China’s state-owned firms set to boost economic recovery in 2023
Published: Feb 23, 2023 08:18 PM
Workers of a centrally administered state-owned enterprise on a non-woven fabric production line Photo: cnsphoto

Workers of a centrally administered state-owned enterprise on a non-woven fabric production line Photo: cnsphoto

The head of China's State-owned Assets Supervision and Administration Commission of the State Council (SASAC), which oversees giant state-owned enterprises (SOEs), vowed on Thursday that it will strive for faster growth in the profits of centrally administered SOEs and take the lead in promoting an overall improvement in economic activity. 

China's SOEs, particularly centrally administered SOEs, whose combined assets total 81 trillion yuan ($11.76 trillion), play an irreplaceable role as a pillar of the Chinese economy, especially during downturns, and their plans for better performances in 2023 add to growing optimism for a solid recovery in the world's second-largest economy, economists noted. 

In 2023, the SASAC and centrally administered SOEs will "actively promote stable growth, stable employment and stable prices, and play a leading role in promoting the overall improvement of economic operation," Zhang Yuzhuo, chairman of the SASAC, told a press conference on Thursday, noting that centrally administered SOEs will strive for profit growth that's faster than the country's GDP growth. 

In 2022, total revenue for centrally administered SOEs surged 9.1 percent year-on-year to 39.6 trillion yuan, while their profit grew by 6.2 percent to 2.6 trillion yuan, according to SASAC. 

The growth pace for profit was significantly faster than China's 3 percent GDP growth in 2022. China's GDP is widely expected to grow above 5 percent in 2023, which means that central SOEs will likely maintain a steady growth in profits, providing more impetus to the economic recovery this year, economists noted. 

"SOEs at large and central SOEs in particular are a pillar of the national economy in countercyclical adjustments, namely economic downturns. They could help prevent the economy from falling into a recession," Tian Yun, an independent macro-economy analyst, told the Global Times on Thursday.

Such a crucial role was on vivid display during the fourth quarter of 2022, when China's GDP growth fell to 2.9 percent. "Many were shocked and even skeptical about the 2.9 percent growth because both consumption and exports were down. However, investment by SOEs helped lift economic growth," Tian said. 

SOEs also played a major role in the country's efforts to secure the livelihoods of 1.4 billion Chinese in 2022, a year marked by supply chain disruptions and other challenges. For instance, amid surging global energy prices, central SOEs stepped up domestic supply and lower prices despite rising import costs to ensure stable supply and prices, Zhao Shitang, vice chairman of the SASAC, said.

"SOEs are mostly involved in critical sectors that are directly related to the country's economic security and livelihood; their unique role in the national economic system is irreplaceable," Cao Heping, an economist at Peking University, told the Global Times on Thursday.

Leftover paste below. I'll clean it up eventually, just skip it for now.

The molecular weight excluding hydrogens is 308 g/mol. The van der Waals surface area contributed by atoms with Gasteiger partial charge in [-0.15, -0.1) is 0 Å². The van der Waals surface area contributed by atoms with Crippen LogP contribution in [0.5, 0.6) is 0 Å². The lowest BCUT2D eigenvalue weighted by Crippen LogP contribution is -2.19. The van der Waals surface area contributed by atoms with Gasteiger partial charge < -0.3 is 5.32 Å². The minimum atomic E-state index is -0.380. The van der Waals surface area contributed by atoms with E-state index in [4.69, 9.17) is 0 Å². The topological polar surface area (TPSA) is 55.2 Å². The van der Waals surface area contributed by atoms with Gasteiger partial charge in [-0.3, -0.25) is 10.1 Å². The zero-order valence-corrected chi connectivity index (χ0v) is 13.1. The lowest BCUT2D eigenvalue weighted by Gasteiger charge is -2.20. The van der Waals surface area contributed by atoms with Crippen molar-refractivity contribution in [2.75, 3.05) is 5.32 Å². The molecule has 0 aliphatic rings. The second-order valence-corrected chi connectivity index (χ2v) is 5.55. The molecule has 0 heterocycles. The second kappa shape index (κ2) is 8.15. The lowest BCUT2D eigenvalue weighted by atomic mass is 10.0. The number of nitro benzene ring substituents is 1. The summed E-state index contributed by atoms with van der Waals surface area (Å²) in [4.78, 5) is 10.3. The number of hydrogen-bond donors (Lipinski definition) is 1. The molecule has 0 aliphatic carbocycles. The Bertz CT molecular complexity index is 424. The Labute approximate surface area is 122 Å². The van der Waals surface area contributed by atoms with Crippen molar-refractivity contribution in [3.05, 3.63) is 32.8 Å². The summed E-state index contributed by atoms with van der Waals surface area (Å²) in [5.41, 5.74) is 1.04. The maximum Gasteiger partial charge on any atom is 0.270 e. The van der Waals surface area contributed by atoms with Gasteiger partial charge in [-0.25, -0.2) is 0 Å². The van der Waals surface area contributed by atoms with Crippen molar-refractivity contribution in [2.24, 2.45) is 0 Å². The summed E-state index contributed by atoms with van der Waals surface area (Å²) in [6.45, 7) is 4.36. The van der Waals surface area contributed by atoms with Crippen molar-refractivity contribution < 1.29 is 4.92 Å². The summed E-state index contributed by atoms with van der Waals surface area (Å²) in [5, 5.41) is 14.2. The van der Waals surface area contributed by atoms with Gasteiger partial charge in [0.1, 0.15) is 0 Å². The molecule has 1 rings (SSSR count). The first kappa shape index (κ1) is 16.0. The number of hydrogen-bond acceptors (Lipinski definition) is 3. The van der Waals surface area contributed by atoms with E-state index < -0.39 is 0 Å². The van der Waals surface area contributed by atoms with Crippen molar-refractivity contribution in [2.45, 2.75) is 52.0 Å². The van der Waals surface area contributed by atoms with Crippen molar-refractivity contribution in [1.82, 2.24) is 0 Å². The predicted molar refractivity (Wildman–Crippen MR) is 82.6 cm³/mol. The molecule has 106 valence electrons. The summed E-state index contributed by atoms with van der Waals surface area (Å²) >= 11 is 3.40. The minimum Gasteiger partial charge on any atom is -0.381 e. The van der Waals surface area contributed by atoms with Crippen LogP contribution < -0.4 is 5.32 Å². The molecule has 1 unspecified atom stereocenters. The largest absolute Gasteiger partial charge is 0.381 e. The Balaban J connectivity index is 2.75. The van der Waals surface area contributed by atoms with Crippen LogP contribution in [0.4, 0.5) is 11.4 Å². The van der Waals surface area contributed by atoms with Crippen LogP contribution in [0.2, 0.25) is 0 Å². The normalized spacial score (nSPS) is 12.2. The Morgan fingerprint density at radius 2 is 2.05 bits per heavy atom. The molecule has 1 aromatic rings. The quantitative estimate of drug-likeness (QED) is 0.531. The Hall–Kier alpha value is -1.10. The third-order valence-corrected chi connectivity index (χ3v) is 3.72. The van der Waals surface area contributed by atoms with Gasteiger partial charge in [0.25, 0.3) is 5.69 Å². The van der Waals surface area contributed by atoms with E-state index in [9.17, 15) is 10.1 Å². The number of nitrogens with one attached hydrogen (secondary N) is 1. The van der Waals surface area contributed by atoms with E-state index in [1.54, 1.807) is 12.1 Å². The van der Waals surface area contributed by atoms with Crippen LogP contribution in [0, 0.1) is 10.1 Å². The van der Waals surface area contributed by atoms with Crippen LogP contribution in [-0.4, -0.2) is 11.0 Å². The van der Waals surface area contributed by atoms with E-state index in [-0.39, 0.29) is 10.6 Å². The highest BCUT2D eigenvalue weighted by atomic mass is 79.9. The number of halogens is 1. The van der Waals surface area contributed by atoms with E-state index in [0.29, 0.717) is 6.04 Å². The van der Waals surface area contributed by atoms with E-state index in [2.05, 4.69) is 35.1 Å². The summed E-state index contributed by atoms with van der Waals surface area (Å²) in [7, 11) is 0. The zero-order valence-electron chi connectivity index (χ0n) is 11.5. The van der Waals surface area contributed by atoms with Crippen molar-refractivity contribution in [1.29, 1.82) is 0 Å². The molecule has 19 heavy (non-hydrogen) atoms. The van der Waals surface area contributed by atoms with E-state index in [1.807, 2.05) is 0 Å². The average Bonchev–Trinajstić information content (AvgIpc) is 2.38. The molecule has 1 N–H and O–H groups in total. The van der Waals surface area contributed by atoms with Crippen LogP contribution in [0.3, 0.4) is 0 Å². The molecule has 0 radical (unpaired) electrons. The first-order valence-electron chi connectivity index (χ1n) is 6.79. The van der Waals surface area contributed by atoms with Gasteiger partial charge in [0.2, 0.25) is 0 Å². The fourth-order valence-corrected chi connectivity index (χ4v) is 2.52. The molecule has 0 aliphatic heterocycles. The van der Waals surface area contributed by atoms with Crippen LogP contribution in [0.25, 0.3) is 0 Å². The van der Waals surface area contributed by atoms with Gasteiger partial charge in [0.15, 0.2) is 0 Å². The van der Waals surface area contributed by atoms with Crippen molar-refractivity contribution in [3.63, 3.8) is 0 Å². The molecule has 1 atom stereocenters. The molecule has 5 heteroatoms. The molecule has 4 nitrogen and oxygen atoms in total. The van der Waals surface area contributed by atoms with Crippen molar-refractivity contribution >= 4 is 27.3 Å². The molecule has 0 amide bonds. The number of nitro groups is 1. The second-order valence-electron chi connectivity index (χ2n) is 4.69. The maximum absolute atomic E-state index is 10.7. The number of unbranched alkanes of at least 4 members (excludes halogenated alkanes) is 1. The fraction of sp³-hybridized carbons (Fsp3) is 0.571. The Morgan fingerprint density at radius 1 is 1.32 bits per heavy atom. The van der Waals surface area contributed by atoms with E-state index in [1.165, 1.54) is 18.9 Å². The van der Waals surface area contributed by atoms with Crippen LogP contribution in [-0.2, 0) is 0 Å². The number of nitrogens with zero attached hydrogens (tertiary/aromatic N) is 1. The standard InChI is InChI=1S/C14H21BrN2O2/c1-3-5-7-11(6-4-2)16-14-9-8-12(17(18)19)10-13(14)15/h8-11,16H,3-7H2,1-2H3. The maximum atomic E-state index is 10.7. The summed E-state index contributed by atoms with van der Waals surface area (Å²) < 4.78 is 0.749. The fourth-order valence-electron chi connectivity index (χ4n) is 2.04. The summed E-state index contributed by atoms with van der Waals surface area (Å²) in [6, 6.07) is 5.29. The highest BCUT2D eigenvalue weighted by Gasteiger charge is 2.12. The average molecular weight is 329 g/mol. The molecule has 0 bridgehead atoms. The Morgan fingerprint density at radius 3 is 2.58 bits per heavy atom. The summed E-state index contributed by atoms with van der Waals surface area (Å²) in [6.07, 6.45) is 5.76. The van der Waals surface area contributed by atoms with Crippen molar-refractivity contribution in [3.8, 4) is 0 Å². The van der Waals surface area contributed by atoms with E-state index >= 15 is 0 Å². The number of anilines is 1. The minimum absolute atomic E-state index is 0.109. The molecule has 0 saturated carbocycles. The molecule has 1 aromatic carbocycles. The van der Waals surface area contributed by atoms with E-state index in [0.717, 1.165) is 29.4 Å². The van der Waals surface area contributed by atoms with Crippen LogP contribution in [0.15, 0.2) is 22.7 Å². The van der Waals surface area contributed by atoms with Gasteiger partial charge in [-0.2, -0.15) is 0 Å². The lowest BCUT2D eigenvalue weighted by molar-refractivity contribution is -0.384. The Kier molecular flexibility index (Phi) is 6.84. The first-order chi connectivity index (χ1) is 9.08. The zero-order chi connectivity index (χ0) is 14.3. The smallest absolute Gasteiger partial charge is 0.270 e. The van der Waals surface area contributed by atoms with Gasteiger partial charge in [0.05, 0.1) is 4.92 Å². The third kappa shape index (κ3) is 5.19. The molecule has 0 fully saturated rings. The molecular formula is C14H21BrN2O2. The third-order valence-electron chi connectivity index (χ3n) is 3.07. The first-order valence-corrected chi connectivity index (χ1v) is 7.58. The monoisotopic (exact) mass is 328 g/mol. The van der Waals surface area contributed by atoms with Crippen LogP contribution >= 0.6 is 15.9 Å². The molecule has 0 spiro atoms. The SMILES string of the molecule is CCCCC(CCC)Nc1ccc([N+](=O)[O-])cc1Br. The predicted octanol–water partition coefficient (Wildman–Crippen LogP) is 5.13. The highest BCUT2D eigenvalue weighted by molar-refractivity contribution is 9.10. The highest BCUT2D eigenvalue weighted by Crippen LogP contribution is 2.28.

As of the end of 2022, the proportion of central SOEs' layout in critical areas related to national security, the economy and people's livelihoods exceeded 70 percent, according to official data.  

In carrying out macro-economic policies and major national development strategies, the SOEs also play a leading role that could help guide broader market forces to focus on areas of national importance, Cao said. "In some massive fields, when SOEs take the lead, the private sector also tends to follow," he said. 

For instance, in China's efforts to achieve technological self-reliance, SOEs are playing the leading role as they are pouring huge amounts of money into various aspects, including basic research and talent training, according to analysts.

In 2022, total research and development (R&D) expenditure by central SOEs exceeded 1 trillion yuan for the first time, and central SOEs have built more than 760 national R&D platforms and 91 national key laboratories, data showed. Central SOEs also have a total of 1.045 million professional researchers, accounting for one-fifth of the national number. 

In areas such as basic research, where a huge amount of capital is needed, the country relies heavily on SOEs to take the lead, Tian said, adding that while private firms are also stepping up investment in R&D, SOEs remain "at the core of the national efforts."

Given their critical role in China's economy, SOEs are also facing a tough task of transforming themselves into modern, highly efficient corporations, while keeping intact their unique status in the Chinese economy. SOEs recently went through a three-year reform, during which seven central SOEs and 347 provincial SOEs underwent restructuring. 

Going forward, SOE reforms will continue, with a focus on three areas: optimizing their structures to better serve national strategies, improving their corporate governance to realize market-oriented operations, and improving technological capabilities, Weng Jieming, vice chairman of the SASAC, told the press conference on Thursday.   

In an article published earlier this month, economists at the IMF said that reforms such as overhauling state-owned enterprises to close their productivity gap with private firms would significantly help to boost growth in coming years.